When the 2011 Chevrolet Volt rolls into dealerships later this year, the battery will have an eight-year/100,000-mile warranty, General Motors announced today.
The press conference was held at the Brownstown, Michigan, battery manufacturing plant where Tom Stephens, GM’s vice chairman of Global Product Operations, expressed his desire not just to be first with the Volt, but with three key technologies that may prove essential for alternative powertrain vehicles in the coming decade.
“We’re in a race and its one of the most important races in the industry,” Stephens said. “And if you know anything about me, I like to win races.”
Stephens and Micky Bly, GM’s executive director of Global Electrical Systems, want to lead the industry in the technology behind batteries, electric motors, and power controls. The three sectors represent the heart, muscle, and brains of the Volt, Bly explained. From mild hybrids to PHEVs like the Volt, these technologies will be crucial.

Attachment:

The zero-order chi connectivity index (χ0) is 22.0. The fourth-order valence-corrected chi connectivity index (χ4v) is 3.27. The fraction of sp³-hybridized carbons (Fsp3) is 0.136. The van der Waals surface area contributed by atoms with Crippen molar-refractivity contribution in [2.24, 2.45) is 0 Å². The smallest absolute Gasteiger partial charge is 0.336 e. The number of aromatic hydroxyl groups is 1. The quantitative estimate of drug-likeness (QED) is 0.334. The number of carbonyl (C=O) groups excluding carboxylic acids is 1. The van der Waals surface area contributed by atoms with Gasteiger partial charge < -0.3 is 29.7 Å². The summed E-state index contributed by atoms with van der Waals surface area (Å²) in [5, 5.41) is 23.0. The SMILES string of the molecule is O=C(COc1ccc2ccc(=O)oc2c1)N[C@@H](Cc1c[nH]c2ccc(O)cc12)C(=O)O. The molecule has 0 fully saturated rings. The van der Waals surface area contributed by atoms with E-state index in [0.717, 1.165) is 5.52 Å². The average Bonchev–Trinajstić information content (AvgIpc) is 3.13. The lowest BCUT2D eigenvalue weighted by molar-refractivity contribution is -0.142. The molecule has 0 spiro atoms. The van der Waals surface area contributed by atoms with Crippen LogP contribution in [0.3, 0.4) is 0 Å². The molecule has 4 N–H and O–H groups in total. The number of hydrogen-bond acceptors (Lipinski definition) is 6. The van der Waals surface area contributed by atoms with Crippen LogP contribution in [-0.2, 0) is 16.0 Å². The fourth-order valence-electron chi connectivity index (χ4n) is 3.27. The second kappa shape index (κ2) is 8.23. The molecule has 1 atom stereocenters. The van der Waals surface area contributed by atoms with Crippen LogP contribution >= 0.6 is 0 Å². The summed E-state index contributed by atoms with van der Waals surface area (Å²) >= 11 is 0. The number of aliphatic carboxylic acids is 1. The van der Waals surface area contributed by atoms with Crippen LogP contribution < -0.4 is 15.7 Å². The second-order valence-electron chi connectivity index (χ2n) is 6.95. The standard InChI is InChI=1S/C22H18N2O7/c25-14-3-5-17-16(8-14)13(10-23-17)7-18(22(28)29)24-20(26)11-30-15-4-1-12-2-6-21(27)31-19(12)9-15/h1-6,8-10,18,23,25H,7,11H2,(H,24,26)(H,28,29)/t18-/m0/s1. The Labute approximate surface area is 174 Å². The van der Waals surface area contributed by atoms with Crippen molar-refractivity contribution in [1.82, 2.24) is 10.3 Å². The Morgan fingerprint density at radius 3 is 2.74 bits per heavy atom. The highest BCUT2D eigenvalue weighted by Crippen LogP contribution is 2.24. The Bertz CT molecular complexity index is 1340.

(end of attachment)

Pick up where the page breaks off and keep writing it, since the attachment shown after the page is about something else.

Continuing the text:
In other words, a fully electric vehicle like the Nissan Leaf may beat the Chevrolet Volt to the U.S. market, but GM is more concerned with leading the technology of those three areas. As for the Leaf, Nissan’s consumer site says warranty details have yet to be determined, but “will certainly be competitive.”
Bly continued by noting GM wants to bring the Volt to the market quickly, but also reliably. He noted the “uncomfortable [media] visibility” that began as early as October 31, 2007 when the first battery packs showed up.
As for those batteries covered by the eight-year/100,000-mile warranty, GM says 95 percent of the components were developed in-house. Battery production is slated to begin regular production in August.
Source: General Motors